8. Supporting Motivation. Learning Goals. Belief in Effort. Goal Value and Outcome Expectancies. Self-Efficacy. Interest. Discouraged Terms. Summary. Thoughts on Motivation.
9. Efficient Instruction. Cognitive Load. The CORE Lesson Model. Explicit Knowledge is Teachable; Implicit Knowledge Isn't. Optimal 'Difficulty' For New Content. Storage and Retrieval.
10. Feedback and Assessment. Assessment. Feedback. New learning requires attention. Learning requires repetition. Learning is about connections. Teaching to the Test. Some Learning is Effortless; Some Requires Effort. Praise versus Encouragement. Scaffold Learning By Responding to Outputs.
11. A Focus on Thinking. Content-Specific Thinking. Have Students Anticipate (Expectancy-Driven Methods). Teachers Create Sub-goals (Parse the Intrinsic Load). Remove the Scaffolding. Have Students Imagine Outcomes. Accommodate Cognitive Artifacts. Experts Practice Deliberately. Conceptual Change.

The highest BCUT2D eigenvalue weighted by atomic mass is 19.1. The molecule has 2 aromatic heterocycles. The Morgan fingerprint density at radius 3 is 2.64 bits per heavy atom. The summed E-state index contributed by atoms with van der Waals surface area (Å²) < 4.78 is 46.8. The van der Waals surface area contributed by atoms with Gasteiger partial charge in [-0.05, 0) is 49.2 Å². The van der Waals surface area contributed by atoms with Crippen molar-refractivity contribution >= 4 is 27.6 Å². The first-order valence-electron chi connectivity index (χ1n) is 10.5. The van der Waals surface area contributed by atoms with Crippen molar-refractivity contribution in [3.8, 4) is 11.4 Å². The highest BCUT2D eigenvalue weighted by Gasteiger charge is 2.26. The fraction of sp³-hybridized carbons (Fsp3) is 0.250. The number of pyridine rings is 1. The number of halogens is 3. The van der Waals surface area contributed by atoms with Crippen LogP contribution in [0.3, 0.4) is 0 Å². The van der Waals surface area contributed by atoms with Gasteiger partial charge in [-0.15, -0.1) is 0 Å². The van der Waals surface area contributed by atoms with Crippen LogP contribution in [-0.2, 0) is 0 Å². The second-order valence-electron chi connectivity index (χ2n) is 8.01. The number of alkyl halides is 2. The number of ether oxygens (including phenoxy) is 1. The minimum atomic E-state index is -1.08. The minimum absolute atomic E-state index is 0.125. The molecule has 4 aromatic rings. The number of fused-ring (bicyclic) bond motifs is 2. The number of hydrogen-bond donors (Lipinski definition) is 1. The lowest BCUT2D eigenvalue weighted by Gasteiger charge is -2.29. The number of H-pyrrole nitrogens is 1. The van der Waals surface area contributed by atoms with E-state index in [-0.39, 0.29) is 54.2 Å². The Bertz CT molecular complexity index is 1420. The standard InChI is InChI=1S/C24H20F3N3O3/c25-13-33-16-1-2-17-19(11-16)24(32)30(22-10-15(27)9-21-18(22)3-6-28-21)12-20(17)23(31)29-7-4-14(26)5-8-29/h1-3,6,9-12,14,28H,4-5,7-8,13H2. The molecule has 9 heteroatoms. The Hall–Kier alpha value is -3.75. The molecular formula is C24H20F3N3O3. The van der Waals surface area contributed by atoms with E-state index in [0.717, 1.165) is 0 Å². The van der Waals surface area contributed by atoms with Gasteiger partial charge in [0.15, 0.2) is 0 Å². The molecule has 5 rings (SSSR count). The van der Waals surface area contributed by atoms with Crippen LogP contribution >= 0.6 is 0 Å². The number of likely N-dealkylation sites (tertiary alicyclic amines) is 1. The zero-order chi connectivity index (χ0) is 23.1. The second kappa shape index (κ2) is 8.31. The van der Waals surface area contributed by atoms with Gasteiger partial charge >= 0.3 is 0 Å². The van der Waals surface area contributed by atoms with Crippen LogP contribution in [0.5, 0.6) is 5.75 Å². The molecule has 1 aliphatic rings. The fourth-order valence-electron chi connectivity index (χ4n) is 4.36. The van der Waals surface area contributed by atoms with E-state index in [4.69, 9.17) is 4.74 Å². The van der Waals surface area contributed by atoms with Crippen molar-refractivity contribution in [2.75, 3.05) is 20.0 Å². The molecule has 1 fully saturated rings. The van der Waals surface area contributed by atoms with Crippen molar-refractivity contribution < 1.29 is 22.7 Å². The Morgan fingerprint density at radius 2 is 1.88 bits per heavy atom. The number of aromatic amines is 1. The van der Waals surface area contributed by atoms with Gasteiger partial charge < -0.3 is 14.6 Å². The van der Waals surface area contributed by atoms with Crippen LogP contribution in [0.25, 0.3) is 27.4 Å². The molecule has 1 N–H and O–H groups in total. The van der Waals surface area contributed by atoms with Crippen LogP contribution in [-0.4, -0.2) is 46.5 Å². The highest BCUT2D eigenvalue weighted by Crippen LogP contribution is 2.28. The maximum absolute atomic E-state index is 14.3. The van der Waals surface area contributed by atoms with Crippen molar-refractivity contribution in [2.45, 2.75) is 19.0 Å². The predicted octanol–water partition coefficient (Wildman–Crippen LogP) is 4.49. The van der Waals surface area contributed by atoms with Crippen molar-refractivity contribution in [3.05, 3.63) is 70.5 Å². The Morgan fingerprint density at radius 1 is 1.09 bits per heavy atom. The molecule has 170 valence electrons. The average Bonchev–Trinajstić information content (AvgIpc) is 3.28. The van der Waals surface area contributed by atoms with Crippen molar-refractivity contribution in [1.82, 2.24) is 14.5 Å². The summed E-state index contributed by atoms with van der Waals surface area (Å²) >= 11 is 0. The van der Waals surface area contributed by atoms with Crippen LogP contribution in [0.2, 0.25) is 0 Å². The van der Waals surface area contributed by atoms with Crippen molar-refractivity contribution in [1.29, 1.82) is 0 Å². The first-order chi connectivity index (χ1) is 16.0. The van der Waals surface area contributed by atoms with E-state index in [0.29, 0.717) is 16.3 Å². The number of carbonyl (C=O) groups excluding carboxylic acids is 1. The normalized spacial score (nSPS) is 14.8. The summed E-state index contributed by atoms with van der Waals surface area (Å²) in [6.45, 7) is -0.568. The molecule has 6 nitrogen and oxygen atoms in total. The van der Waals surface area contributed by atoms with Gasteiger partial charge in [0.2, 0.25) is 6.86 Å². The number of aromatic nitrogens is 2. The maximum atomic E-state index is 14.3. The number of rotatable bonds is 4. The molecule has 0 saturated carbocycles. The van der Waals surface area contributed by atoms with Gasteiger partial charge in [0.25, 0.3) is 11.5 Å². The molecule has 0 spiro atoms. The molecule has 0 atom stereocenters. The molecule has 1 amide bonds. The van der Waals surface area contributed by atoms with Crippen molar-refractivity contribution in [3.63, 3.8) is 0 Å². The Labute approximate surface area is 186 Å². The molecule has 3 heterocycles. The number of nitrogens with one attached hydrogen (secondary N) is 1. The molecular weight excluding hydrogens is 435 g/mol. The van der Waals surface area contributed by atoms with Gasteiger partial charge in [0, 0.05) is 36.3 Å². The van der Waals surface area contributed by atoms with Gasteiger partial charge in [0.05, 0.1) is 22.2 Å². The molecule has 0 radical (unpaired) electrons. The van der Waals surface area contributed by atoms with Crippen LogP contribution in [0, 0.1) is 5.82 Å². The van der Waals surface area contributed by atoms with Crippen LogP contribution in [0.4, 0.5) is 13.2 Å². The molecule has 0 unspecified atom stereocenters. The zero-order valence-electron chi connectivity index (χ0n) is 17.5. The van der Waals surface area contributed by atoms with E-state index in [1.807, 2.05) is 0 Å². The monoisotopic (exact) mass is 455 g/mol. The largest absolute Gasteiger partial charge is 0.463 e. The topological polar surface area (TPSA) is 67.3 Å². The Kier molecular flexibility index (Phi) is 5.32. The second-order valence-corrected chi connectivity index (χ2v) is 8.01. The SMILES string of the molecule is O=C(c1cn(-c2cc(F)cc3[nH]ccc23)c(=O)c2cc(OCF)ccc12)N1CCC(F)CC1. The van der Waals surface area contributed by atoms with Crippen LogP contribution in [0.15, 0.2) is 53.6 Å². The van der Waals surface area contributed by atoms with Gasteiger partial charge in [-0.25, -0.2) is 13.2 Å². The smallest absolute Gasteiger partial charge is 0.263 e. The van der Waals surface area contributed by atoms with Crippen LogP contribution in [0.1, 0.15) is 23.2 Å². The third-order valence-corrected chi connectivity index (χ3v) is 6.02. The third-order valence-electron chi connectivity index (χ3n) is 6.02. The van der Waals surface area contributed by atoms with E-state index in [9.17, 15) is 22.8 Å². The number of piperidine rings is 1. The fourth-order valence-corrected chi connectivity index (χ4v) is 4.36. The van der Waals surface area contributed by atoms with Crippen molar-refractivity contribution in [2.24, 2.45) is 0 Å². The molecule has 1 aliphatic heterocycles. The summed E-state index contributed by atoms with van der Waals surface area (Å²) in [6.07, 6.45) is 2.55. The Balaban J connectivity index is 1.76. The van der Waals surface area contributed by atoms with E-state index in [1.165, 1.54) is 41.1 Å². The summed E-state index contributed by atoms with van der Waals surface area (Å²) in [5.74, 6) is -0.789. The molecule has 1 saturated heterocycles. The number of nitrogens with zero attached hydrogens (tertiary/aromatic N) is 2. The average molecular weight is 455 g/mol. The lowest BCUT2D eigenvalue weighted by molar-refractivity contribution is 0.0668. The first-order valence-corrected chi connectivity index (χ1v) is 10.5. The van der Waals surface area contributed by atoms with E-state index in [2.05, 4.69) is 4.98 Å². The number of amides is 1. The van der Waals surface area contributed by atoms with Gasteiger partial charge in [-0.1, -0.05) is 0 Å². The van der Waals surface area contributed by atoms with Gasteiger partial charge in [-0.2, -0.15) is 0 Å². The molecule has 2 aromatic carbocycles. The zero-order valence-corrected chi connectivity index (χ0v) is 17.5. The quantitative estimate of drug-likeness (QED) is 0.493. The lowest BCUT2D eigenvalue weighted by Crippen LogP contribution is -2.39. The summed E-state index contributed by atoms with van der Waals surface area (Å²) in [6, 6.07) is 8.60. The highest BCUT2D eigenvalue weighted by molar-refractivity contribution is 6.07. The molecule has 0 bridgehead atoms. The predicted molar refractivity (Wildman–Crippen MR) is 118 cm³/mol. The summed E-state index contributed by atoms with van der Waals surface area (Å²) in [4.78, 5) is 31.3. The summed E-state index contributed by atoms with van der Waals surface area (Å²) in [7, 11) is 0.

From the reviews:"This is an excellent book about how learners learn and behave in a classroom and how this understanding about learning could be put to use by teachers for effective teaching. ... the authors have successfully tied different ideas, concepts, and theories of learning into one model that is easy to understand even for those readers who do not have a background in education. I highly recommend this well-written and engaging book to all teachers, researchers, and students." (Sandhya N. Baviskar, The American Biology Teacher, Vol. 73 (4), April, 2011)"The writers of The Unified Learning Model (ULM) intend their book to satisfy classroom teachers as well as teaching and learning researchers. The book is divided into chapters within two major sections, developing the model and applying the model. ... This book reinforced for me the value of modeling and practicing problem solving for students. ... It gives the reader a variety of things to contemplate about memory and learning, the most challenging and enjoyable being the ULM itself." (Greg Diersen, The American Biology Teacher, Vol. 73 (4), April, 2011)